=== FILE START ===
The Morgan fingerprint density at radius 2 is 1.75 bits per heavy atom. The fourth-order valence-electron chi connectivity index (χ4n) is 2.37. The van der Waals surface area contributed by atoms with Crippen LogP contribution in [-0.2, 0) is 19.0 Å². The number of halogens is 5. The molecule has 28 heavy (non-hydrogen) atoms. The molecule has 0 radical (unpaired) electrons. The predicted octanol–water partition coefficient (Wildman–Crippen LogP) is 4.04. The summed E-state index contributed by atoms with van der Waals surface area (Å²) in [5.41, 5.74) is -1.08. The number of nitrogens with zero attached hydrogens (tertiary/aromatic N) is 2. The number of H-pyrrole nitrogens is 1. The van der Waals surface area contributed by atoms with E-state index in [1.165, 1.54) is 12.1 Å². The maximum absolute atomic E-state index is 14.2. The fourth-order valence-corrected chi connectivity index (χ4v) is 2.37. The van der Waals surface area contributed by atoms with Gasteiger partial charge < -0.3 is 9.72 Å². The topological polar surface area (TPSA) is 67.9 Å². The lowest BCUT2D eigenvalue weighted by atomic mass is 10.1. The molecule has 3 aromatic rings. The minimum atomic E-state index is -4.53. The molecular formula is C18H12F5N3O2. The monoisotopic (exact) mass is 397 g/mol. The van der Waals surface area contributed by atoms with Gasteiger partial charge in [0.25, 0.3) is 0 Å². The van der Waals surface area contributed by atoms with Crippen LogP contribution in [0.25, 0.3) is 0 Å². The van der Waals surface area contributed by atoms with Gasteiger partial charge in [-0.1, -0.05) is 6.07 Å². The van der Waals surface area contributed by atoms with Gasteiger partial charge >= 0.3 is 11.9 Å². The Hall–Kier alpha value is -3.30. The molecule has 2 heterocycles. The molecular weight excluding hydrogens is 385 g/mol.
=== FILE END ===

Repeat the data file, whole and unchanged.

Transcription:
The Morgan fingerprint density at radius 2 is 1.75 bits per heavy atom. The fourth-order valence-electron chi connectivity index (χ4n) is 2.37. The van der Waals surface area contributed by atoms with Crippen LogP contribution in [-0.2, 0) is 19.0 Å². The number of halogens is 5. The molecule has 28 heavy (non-hydrogen) atoms. The molecule has 0 radical (unpaired) electrons. The predicted octanol–water partition coefficient (Wildman–Crippen LogP) is 4.04. The summed E-state index contributed by atoms with van der Waals surface area (Å²) in [5.41, 5.74) is -1.08. The number of nitrogens with zero attached hydrogens (tertiary/aromatic N) is 2. The number of H-pyrrole nitrogens is 1. The van der Waals surface area contributed by atoms with E-state index in [1.165, 1.54) is 12.1 Å². The maximum absolute atomic E-state index is 14.2. The fourth-order valence-corrected chi connectivity index (χ4v) is 2.37. The van der Waals surface area contributed by atoms with Gasteiger partial charge < -0.3 is 9.72 Å². The topological polar surface area (TPSA) is 67.9 Å². The lowest BCUT2D eigenvalue weighted by atomic mass is 10.1. The molecule has 3 aromatic rings. The minimum atomic E-state index is -4.53. The molecular formula is C18H12F5N3O2. The monoisotopic (exact) mass is 397 g/mol. The van der Waals surface area contributed by atoms with Gasteiger partial charge in [0.25, 0.3) is 0 Å². The van der Waals surface area contributed by atoms with Crippen LogP contribution in [0.25, 0.3) is 0 Å². The van der Waals surface area contributed by atoms with Gasteiger partial charge in [-0.1, -0.05) is 6.07 Å². The van der Waals surface area contributed by atoms with Gasteiger partial charge >= 0.3 is 11.9 Å². The Hall–Kier alpha value is -3.30. The molecule has 2 heterocycles. The molecular weight excluding hydrogens is 385 g/mol.